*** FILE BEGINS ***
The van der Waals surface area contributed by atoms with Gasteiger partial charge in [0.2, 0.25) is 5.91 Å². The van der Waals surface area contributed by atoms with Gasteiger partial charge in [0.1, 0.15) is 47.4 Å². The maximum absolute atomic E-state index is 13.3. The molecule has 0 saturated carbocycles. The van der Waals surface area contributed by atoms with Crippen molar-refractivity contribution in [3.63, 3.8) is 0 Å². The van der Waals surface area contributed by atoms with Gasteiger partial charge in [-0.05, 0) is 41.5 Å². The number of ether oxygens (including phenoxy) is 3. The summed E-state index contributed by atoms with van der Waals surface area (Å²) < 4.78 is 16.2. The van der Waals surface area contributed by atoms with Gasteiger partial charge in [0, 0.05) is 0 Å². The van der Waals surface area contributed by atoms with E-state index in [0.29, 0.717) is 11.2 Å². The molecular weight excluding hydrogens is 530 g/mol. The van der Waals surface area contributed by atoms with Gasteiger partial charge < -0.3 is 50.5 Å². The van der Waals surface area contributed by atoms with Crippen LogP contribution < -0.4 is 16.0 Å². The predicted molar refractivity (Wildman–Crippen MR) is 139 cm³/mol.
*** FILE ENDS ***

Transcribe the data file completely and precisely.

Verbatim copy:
The van der Waals surface area contributed by atoms with Gasteiger partial charge in [0.2, 0.25) is 5.91 Å². The van der Waals surface area contributed by atoms with Gasteiger partial charge in [0.1, 0.15) is 47.4 Å². The maximum absolute atomic E-state index is 13.3. The molecule has 0 saturated carbocycles. The van der Waals surface area contributed by atoms with Crippen molar-refractivity contribution in [3.63, 3.8) is 0 Å². The van der Waals surface area contributed by atoms with Gasteiger partial charge in [-0.05, 0) is 41.5 Å². The number of ether oxygens (including phenoxy) is 3. The summed E-state index contributed by atoms with van der Waals surface area (Å²) < 4.78 is 16.2. The van der Waals surface area contributed by atoms with Gasteiger partial charge in [0, 0.05) is 0 Å². The van der Waals surface area contributed by atoms with E-state index in [0.29, 0.717) is 11.2 Å². The molecular weight excluding hydrogens is 530 g/mol. The van der Waals surface area contributed by atoms with Gasteiger partial charge < -0.3 is 50.5 Å². The van der Waals surface area contributed by atoms with Crippen LogP contribution < -0.4 is 16.0 Å². The predicted molar refractivity (Wildman–Crippen MR) is 139 cm³/mol.